Emotional Report Card

What if we were given emotional report cards as children? This would imply many things, including an education grounded in emotional intelligence. As a society we strive to teach around cognitive and intellectual ability. Likewise, the intelligence quotient or IQ is based largely on these abilities. Nevertheless, emotional intelligence is highly correlated with success and is often a quality that exists in the best and most inspiring leaders. Moreover, emotions are involved in every aspect of our experience, yet often dismissed as insignificant or soft in a world filled with distorted notions of strength and an emphasis on intellect and rational thought.    

Emotional intelligence is the capacity to identify and manage or control one’s own emotions, while also being able recognize and respond to the emotions of others. A person with high emotional intelligence is typically able to name the emotion they are experiencing, harness that emotion, and apply emotions to problem-solving. Such a person has a good capacity for emotional regulation and can typically help others to do the same. An emotionally intelligent person often builds and maintains the best possible relationships as they are able to understand and validate how others feel, manage conflict, communicate clearly, and remain present and open to new experiences. 

Good news – the skills of emotional intelligence can be learned and strengthened through practice! 

According to Dr. Marc Brackett, an emotion researcher, author, and director of the Yale Center for Emotional Intelligence, the first step is to give yourself, “permission to feel.” Allow yourself to pause and self-reflect. Ask yourself how you are feeling and be curious and open to whatever comes up for you. Can you accurately label how you are feeling? You can practice developing skills in the following five areas of emotional intelligence that form the evidence-based approach to social emotional learning referred to as RULER:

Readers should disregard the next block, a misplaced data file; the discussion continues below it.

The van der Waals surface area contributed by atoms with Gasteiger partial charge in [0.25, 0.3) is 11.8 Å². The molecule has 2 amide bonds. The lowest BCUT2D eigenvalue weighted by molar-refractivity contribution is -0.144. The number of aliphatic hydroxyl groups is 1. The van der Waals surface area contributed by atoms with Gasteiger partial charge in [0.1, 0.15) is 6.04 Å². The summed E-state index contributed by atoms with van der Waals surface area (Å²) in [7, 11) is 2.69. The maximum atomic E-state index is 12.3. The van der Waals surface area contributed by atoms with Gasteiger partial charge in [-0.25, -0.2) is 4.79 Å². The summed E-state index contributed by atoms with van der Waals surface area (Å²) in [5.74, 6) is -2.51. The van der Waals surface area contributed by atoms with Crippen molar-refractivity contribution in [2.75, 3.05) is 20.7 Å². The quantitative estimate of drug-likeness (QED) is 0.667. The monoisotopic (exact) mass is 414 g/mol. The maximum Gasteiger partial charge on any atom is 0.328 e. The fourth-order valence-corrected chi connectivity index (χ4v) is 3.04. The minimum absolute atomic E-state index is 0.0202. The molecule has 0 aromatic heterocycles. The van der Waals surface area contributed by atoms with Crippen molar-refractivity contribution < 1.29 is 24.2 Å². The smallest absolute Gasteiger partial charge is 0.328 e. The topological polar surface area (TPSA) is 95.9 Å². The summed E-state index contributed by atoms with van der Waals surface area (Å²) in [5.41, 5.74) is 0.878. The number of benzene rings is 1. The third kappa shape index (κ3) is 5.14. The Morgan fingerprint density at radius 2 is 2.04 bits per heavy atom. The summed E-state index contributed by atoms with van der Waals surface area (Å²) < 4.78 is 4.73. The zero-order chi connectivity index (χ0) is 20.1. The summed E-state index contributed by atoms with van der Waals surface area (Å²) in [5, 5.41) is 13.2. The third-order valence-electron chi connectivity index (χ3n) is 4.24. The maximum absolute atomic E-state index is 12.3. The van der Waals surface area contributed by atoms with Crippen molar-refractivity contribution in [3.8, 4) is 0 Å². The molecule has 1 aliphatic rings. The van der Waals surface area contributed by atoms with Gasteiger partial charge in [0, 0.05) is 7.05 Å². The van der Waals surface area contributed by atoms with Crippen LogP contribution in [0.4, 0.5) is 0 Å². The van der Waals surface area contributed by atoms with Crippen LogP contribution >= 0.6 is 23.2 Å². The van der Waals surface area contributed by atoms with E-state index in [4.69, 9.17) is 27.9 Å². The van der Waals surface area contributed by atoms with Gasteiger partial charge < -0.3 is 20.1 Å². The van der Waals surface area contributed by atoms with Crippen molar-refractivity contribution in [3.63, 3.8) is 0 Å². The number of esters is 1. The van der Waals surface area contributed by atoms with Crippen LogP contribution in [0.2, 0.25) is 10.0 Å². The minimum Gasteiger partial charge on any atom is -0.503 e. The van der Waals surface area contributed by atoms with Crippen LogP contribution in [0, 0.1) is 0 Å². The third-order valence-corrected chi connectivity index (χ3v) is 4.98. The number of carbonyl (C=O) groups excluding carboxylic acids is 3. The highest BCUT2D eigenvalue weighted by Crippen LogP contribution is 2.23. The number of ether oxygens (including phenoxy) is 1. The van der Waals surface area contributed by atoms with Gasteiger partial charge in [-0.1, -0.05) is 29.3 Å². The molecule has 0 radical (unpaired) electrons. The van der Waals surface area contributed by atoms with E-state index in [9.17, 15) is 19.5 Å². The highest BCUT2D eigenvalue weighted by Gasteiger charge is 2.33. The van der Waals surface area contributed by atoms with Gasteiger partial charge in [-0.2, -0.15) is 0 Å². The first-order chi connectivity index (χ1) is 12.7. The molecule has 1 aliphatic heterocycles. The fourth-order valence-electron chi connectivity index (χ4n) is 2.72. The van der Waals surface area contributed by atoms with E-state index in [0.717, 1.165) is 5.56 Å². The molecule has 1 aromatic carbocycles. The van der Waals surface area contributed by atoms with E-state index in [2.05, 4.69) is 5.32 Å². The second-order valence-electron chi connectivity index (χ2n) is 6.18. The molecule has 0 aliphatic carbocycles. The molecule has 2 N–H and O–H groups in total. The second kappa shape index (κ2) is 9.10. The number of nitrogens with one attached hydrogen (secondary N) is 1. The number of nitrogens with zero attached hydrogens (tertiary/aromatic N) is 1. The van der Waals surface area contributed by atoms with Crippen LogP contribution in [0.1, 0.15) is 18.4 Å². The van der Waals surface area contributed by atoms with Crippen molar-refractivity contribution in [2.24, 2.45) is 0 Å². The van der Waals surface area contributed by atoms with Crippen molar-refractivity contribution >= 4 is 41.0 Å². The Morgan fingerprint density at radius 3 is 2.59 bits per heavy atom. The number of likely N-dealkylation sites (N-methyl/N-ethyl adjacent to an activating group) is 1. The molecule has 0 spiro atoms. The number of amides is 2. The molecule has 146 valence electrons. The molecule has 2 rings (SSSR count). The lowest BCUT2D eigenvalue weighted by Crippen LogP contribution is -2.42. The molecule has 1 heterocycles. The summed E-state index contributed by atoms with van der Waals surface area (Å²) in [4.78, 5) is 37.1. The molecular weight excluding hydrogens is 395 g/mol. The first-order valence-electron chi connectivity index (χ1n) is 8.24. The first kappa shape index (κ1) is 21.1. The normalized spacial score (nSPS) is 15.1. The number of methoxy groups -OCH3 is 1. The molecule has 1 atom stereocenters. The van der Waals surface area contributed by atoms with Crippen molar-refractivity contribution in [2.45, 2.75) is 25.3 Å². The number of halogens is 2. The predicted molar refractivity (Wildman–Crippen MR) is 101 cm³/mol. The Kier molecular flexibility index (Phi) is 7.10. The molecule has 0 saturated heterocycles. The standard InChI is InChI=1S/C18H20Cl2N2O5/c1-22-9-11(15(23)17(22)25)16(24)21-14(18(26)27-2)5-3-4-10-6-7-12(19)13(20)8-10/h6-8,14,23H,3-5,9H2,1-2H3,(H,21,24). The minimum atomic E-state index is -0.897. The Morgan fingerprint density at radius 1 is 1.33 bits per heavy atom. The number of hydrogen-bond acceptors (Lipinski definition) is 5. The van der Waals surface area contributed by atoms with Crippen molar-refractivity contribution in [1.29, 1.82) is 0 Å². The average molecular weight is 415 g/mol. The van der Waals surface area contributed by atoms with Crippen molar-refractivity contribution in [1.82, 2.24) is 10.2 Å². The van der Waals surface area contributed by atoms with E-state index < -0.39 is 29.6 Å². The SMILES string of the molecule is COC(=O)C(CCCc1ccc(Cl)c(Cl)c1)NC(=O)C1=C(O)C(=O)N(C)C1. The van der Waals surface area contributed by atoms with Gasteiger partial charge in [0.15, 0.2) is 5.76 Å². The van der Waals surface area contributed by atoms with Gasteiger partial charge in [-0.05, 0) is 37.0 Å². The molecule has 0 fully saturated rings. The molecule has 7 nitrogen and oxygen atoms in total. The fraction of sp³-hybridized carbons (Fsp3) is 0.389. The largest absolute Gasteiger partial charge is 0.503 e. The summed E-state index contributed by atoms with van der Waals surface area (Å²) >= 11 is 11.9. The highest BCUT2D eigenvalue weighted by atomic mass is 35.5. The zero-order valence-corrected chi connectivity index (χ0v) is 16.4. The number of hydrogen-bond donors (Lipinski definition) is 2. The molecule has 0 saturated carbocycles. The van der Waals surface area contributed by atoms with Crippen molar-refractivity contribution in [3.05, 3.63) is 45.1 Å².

Recognizing – Recognize emotions in yourself and in others. Notice how emotions are expressed in our faces, voices, and bodies. Acknowledge, rather than dismiss or minimize your feelings.

Understanding – Understand the causes and consequences of emotions. Reflect on your emotional responses or interpretations of challenging situations or interactions. Reflect on how your emotions influence the behaviors of others. Explore the information provided by your emotions. Ask others how they are feeling.     

Labeling – Label emotions accurately. Use a wide range of feeling words and find the best and most nuanced way to describe your feelings. Research a feelings chart on the internet as an aid to provide language in labeling your feelings. 

Expressing – Express emotions appropriately. Consider the best time, place, and ways of expressing your feelings. Talk about how you feel with others. You might also write down how you feel or create art to express your feelings. 

Regulating – Regulate emotions effectively. Practice self-regulation skills such as mindfulness and meditation. Monitor and notice your self-talk and reappraise the things you might be saying to yourself. Eat healthy, exercise, and get enough sleep. Make a list of the things that help you calm down or feel grounded. Practice acceptance and self-compassion.   

Emotional intelligence is underappreciated and often lacking for many people. Many adults and most older adults had little or no instruction or role modeling to follow. However, with practice, anyone can work to improve their emotional intelligence and model the importance of emotional awareness for the next generation. Get started today by giving yourself permission to feel.

Dr. Thomas Lindquist, Psy.D.

Licensed Clinical Psychologist

Visit us at lindquistpsych.com

Sign up below to receive a weekly blog to your inbox

Wise Mind

Wise mind is a concept and practice that allows for us to acknowledge and sort through challenges and distress with the goal of arriving at a balanced response. It is also the place where our emotional mind and our rational mind overlap. Typically attributed to Dialectical Behavior Therapy, the notion of wise mind has a rich history connected to ideas about moderation, spiritual contemplation, intuition and the middle way.  

In order to practice wise mind, it is important to understand both the emotional and rational sides of our experiences. Emotional or emotion mind is the subjective state when your logical thinking becomes more distant or unclear and your emotions are primary. You are likely experiencing strong emotions and your brain is functioning at a core level of emotion. You might have access to factual information, but it is common to distort or misinterpret facts while you are in this emotional state. Nevertheless, this state of mind is important to acknowledge and embrace as part of our experience as it has something important to tell us.